• How long ago had you decided that Alpha and Apex were going to get their own decks? Was this something that came up around the time of the Werewolf episode? Or maybe a plan as far back as when you decided DE was going to be more than just a visual update? That last one - Alpha and Apex existed well before the Werewolf Stories episode. When they did the Dark Watch Foes episode and they “came up with” this Apex guy, that was just showmanship as they’d decided it was a good time to reveal his existence. Alpha predates Apex, even if Apex got a mention on the air first.
  • [Chat, going back to the Dark Visionary topic above:] But what if Dark Visionary just gave Voss a body swap with a benevolent ruler? With the consent of the benevolent ruler, but not Voss ’s consent; Voss is still alive, and maybe with good behavior he can have his body back - prison, but with a person’s body? You’re still arguing something that’s a “good” outcome but is still an evil act initially.
  • Do Darkstrife & Painstake ever get a solo book in the Multiverse era, or are they relegated to Tome of the Bizarre/Arcane Tales/Mystery Comics? They likely didn’t get a solo book or we would have “seen” that pop up before now. They’re notable characters without being A-listers. Maybe they got a limited series at some point.
  • [Also on the Dark Visionary bit:] If you burned out all the evil in Chairman’s mind, how much mind is even left? Not much. You’d have to replace certain pathways with other things and you’re not going to need to remove things like “enjoys hamburgers” or “buys cheap suits”, but you’re going to be removing pretty much all of his drives.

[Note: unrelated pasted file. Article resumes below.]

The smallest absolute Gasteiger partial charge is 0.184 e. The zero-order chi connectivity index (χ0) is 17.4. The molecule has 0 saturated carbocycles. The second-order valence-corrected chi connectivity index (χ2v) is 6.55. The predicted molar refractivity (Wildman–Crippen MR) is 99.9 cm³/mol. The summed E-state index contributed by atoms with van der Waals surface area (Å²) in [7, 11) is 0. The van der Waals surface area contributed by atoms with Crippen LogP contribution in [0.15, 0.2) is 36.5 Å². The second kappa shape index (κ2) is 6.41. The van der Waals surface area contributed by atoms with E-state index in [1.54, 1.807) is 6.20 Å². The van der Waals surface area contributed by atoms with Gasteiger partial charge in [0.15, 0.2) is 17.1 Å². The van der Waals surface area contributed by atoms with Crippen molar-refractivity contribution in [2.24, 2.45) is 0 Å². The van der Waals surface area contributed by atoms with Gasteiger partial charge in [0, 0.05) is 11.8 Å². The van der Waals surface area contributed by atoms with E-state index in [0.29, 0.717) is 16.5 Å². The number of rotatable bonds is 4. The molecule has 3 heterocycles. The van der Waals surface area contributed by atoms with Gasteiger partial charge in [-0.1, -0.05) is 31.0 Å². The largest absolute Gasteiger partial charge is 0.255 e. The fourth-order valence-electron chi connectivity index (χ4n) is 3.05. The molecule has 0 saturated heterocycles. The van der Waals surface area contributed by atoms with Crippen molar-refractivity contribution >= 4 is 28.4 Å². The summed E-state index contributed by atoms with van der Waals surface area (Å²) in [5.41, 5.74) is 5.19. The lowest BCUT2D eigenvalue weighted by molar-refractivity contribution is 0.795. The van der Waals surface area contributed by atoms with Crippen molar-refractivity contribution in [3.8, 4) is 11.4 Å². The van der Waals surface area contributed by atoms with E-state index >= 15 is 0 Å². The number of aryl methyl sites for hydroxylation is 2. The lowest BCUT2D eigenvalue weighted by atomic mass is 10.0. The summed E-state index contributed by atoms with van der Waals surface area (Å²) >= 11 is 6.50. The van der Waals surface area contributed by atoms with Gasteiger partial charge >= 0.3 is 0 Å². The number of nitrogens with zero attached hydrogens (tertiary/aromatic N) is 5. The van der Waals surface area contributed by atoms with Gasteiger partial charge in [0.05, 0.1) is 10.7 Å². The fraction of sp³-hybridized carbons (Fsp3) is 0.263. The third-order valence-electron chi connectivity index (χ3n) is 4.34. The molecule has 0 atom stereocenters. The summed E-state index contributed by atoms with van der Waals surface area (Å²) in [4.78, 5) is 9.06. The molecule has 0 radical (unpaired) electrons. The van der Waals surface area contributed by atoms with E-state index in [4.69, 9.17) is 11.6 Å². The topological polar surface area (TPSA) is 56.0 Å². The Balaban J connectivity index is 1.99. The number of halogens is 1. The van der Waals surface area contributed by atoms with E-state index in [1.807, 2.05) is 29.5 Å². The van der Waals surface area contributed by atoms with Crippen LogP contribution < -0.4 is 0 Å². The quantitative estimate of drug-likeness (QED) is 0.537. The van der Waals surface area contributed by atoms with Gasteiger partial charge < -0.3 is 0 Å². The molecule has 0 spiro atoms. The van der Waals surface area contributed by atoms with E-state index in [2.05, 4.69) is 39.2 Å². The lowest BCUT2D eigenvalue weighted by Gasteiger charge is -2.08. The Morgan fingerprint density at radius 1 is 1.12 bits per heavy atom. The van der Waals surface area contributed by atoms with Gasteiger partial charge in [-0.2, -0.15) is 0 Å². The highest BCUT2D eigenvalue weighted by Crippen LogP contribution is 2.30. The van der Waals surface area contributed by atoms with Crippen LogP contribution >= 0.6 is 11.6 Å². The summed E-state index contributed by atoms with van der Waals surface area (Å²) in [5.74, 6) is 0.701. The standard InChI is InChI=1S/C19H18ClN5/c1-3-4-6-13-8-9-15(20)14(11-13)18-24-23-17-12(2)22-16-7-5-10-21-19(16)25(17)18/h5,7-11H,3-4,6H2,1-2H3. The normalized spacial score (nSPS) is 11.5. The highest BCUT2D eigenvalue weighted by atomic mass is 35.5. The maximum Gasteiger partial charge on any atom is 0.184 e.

• Wait, does Free Radical think he is actually free in the Block (he is no longer tied down by time, after all)? He doesn’t think that he’s free. He is free. He’s also a prisoner/in the middle of a fight with the Freedom Five/not in the middle of a fight with the Freedom Five.
  • Is it more ethical for Dr. Medico to purge somebody of drugs to remove a physical dependency? Probably. You get into the weeds here in terms of giving medical assistance to a person if they can’t consent. That’s a tricky area, but less tricky than trying to justify altering somebody’s mind. Like, they think that the current policy is, if there is a person who is unconscious (and therefore unable to consent) but needs an immediate surgery to survive you do the surgery. The mind adjustment stuff is changing who they are as a person in ways that medical assistance isn’t.